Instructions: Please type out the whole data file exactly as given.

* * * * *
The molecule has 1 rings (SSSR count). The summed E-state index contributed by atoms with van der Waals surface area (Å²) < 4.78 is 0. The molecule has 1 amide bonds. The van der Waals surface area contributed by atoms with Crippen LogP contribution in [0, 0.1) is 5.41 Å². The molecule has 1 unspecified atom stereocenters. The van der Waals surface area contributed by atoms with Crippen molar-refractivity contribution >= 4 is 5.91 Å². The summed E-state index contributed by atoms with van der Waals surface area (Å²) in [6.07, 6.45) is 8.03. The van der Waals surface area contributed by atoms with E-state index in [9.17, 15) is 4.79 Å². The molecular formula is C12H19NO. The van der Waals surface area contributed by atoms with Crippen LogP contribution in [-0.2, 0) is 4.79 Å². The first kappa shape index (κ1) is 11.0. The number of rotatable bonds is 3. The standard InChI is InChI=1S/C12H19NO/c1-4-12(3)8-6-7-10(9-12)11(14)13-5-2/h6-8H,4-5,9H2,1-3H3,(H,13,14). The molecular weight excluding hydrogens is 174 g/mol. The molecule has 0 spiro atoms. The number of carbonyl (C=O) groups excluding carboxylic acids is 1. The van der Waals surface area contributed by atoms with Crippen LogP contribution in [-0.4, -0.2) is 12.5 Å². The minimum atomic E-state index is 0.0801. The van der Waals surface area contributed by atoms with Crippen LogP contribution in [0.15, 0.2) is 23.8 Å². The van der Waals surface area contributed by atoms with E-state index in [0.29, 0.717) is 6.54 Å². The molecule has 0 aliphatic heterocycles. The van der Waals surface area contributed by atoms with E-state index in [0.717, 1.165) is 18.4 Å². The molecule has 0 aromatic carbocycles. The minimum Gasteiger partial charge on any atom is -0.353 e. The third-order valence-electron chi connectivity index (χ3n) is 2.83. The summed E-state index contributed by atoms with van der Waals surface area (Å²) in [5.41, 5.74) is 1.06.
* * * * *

The molecule has 1 rings (SSSR count). The summed E-state index contributed by atoms with van der Waals surface area (Å²) < 4.78 is 0. The molecule has 1 amide bonds. The van der Waals surface area contributed by atoms with Crippen LogP contribution in [0, 0.1) is 5.41 Å². The molecule has 1 unspecified atom stereocenters. The van der Waals surface area contributed by atoms with Crippen molar-refractivity contribution >= 4 is 5.91 Å². The summed E-state index contributed by atoms with van der Waals surface area (Å²) in [6.07, 6.45) is 8.03. The van der Waals surface area contributed by atoms with E-state index in [9.17, 15) is 4.79 Å². The molecular formula is C12H19NO. The van der Waals surface area contributed by atoms with Crippen LogP contribution in [-0.2, 0) is 4.79 Å². The first kappa shape index (κ1) is 11.0. The number of rotatable bonds is 3. The standard InChI is InChI=1S/C12H19NO/c1-4-12(3)8-6-7-10(9-12)11(14)13-5-2/h6-8H,4-5,9H2,1-3H3,(H,13,14). The molecular weight excluding hydrogens is 174 g/mol. The molecule has 0 spiro atoms. The number of carbonyl (C=O) groups excluding carboxylic acids is 1. The van der Waals surface area contributed by atoms with Crippen LogP contribution in [-0.4, -0.2) is 12.5 Å². The minimum atomic E-state index is 0.0801. The van der Waals surface area contributed by atoms with Crippen LogP contribution in [0.15, 0.2) is 23.8 Å². The van der Waals surface area contributed by atoms with E-state index in [0.29, 0.717) is 6.54 Å². The molecule has 0 aliphatic heterocycles. The van der Waals surface area contributed by atoms with E-state index in [0.717, 1.165) is 18.4 Å². The molecule has 0 aromatic carbocycles. The minimum Gasteiger partial charge on any atom is -0.353 e. The third-order valence-electron chi connectivity index (χ3n) is 2.83. The summed E-state index contributed by atoms with van der Waals surface area (Å²) in [5.41, 5.74) is 1.06.